Of course, Abe grows up to be a brilliant concert violinist, performing literally for the crowned heads of Europe. (As he plays, Mama Kantor buttonholes the servants, opening her locket to display a baby picture of Abe, naked on a bearskin rug. Oy.) Abe returns home for a triumphant benefit concert for the neighborhood. (The prolific and gifted silent-era film composer Hugo Riesenfeld wrote a score for the film; it would be great to find it and hear it in sync with the movie.) He opens with the Kol Nidre, the ancient and heart-tugging melody that opens the High Holy Days. His signature piece is Humoresque, presumably the well-known Dvorak piece of 1894.The crowd goes wild — he gets 15 encores.


A big-time booker shows up with a contract, but Abe can’t sign it. “I just signed a contract with Uncle Sam,” he says proudly. He’s off to WWI. Needless to say, Mama is not pleased. “Cut out my heart – but leave me my wonder boy!” she cries. He responds, “You wouldn’t want me to hide behind my violin?” This is where the love of a mother turns really scary. She can’t let go of him. She’s kissing him on the lips. She makes him sit on her lap! In his uniform! This is the kind of stuff that Philip Roth would break down for us decades later.

He leaves his mother holding his violin, a painfully obvious Freudian moment. Abe comes home from the war with a shoulder wound and a psychological block. He’s afraid to try and play again. An operation fixes the physical problem, but not the mental. It takes his faithful girlfriend Gina (remember her? She hangs on at the edges of the film, ceding center stage largely to Mama) to break him out of his fear, and, frankly, his mother’s domination.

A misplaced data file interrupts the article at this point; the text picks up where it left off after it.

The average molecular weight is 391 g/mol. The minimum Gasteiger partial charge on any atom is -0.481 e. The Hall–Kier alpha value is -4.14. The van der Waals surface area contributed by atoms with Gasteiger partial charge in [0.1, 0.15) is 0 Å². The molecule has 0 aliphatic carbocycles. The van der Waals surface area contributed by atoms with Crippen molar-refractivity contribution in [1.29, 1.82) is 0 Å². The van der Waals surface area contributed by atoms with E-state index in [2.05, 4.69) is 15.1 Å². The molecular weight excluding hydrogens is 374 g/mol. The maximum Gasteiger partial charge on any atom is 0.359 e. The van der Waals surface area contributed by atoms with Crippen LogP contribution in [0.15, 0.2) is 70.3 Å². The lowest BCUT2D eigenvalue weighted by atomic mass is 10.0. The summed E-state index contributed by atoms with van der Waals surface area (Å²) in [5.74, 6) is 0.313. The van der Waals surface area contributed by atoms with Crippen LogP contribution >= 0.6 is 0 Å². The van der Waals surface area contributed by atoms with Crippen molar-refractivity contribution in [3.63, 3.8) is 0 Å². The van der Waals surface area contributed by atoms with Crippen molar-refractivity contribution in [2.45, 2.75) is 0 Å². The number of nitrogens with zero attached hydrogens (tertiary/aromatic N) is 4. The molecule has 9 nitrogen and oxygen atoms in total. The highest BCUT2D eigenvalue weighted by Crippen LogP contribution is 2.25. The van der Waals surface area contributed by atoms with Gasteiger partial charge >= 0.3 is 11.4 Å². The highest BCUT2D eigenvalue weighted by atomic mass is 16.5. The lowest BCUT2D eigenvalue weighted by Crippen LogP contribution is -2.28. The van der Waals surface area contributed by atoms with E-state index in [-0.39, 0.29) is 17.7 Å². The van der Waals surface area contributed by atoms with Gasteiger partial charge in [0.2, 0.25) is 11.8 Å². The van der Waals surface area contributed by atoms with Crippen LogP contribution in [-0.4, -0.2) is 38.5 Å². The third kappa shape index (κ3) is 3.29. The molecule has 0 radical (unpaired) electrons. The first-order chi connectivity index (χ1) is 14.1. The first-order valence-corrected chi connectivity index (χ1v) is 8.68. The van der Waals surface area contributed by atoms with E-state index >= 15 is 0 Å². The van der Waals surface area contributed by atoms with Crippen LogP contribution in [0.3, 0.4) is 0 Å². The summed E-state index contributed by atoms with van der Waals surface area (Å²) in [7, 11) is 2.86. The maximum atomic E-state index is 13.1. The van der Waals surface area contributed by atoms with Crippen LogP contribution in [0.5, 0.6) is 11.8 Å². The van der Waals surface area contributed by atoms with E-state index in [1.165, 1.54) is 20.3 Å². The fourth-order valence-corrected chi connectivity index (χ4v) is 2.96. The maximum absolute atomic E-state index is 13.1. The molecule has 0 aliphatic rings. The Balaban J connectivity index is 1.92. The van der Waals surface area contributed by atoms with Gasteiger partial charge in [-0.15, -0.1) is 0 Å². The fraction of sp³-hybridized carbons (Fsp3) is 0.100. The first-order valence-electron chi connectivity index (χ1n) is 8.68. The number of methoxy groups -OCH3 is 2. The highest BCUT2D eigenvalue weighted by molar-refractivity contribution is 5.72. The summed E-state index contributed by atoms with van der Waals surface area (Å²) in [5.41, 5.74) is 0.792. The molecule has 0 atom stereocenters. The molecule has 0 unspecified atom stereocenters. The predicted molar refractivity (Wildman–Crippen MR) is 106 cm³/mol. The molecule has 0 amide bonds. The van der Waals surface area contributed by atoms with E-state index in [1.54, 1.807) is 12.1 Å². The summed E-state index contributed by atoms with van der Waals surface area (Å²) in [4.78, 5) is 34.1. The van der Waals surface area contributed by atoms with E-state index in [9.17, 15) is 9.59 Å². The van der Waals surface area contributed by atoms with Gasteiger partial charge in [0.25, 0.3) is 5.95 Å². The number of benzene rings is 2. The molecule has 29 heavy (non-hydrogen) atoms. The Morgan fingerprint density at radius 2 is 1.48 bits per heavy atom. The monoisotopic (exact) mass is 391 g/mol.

Frank Borzage’s direction is unremarkable technically. There were two kind of studio directors at the time — artists who used the camera in a bravura way, and those who simply stuck to telling the story as unobtrusively as possible. Borzage is not a visual innovator, but he was great at getting in close and conveying relationship and emotion. This would serve him well later in a string of hits featuring Janet Gaynor and Charles Farrell (Seventh Heaven, 1927; Street Angel, 1928; Lucky Star, 1929). Borzage would pick up Oscars for his direction of Seventh Heaven and 1931’s Bad Girl.

In a more aware age, it’s easy to assign pathologies to the characters, but at the time this was a heart-warming, heart-wringing success that ran at New York’s Criterion Theatre for an amazing 12 weeks. It dates terribly today, but Humoresque spoke clearly to the audience of the in what was called Mammaloschen – the mother tongue.

The NFR is one writer’s attempt to review all the films listed in the National Film Registry in chronological order. Next time: Maurice Tourneur’s ‘The Last of the Mohicans.’



Monday, February 18, 2019

Watching Washington: Presidents’ Day movies, Part 1


The Apotheosis of Lincoln, illustration ca. 1865.
Presidents’ Day is jacked up. To begin with, it’s not on the right day. Or days.

As a celebration, it’s a conflation of the birthdays of two iconic American presidents: Abraham Lincoln (#16) and George Washington (#1). Lincoln’s birthday is on February 12, 1809; Washington’s is on February 22, 1731, except Washington’s was really on February 11, 1731 as the British Empire didn’t switch over to the Gregorian calendar until Washington was 21, in 1752. Then Congress changed it and since 1971, it’s taken place on the third Monday of each February, so now their birthdays can be commemorated anywhere between February 15 and February 22 of any given year. Got me?